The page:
Oregon’s education “transformation” means “a lot more money” but not much reform

Posted on February 13, 2012 by

0


“Transformation” is the word of the year in the Oregon Legislature.  Not only is the Legislature looking for ways to transform Oregon’s healthcare delivery system and jump  head first into Obamacare, the legislature is sprinting toward the finish line to transform Oregon’s education system from pre-school to post-grad.

The Oregonian reports on the legislature’s progress on one part of the education transformation. Senate Bill 1581 would require every school district, community college and public university to sign a yearly “achievement compact” with the state, pledging key results, including a specific graduation rate, that it aims to deliver.

The bill also establishes a state Education Czar called the “Chief Education Officer.” Sure, we all joke about the Czar of This and the Czar of That.  Oregon’s Education Czar, however, has some truly czar-like powers.  In fact, among his or her many powers, the  Education Czar will have “direction and control” over the chancellor of the Oregon University System, the director of community college system, and the Deputy Superintendent of the Public Instruction.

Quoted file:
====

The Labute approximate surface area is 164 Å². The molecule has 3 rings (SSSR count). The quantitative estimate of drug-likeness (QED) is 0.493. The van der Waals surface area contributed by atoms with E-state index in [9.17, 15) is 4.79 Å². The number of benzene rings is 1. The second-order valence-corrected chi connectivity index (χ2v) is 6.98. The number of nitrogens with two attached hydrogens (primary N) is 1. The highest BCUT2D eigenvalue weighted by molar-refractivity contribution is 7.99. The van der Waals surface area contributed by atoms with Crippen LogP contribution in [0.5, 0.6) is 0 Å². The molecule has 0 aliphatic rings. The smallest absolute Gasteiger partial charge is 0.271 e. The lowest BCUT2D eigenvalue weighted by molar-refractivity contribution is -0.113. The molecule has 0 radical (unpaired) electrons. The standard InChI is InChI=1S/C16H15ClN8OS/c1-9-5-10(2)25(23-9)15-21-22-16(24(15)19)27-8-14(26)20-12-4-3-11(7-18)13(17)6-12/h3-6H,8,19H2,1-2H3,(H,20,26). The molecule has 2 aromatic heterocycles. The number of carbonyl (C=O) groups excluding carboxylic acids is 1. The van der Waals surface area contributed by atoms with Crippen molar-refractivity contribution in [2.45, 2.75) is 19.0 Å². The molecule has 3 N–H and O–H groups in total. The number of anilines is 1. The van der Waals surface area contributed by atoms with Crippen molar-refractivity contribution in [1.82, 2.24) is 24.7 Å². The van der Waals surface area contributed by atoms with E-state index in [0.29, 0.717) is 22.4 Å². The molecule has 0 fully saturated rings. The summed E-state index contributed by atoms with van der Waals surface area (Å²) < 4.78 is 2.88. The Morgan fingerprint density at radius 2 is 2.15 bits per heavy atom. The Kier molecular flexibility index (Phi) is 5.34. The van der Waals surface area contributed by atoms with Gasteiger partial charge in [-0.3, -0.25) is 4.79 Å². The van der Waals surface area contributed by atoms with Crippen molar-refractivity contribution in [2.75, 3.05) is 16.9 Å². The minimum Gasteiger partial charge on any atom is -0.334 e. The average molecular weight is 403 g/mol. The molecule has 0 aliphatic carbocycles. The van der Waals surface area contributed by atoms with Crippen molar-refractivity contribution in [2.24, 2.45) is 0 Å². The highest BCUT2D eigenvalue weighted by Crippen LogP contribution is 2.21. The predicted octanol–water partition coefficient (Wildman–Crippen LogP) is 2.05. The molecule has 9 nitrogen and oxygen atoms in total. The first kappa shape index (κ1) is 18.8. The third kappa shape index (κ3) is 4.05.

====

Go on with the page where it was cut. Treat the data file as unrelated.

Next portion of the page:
The Oregonian article is fuzzy on the details of the plan, but then again, the plan itself seems pretty fuzzy.  Nevertheless, three things in the article stood out.

  1. “That will require seismic shifts and a lot more money.” The article does not mention what the seismic shifts are.  Even worse, it does not say how much is “lot more money.” If politicians say it’s going to be a lot more money, then it’s going to be a LOT more money. Maybe if we all put a tooth under our pillow …
  2. “There will be no set rewards for schools or colleges that meet their targets …” Message to schools: Set a goal, meet a goal, and you’ll get certificate suitable for framing.
  3. “… And a district or college that falls far short would still be funded on the same formulas as successful ones.” Message to schools: Don’t worry about meeting those goals, you’ll still get your money.

Bottom line: The legislature is patting itself on the back for crafting an education transformation that will take “a lot more money,” but doesn’t do anything because successful school get no rewards and failing schools face no financial consequences.

Advertisements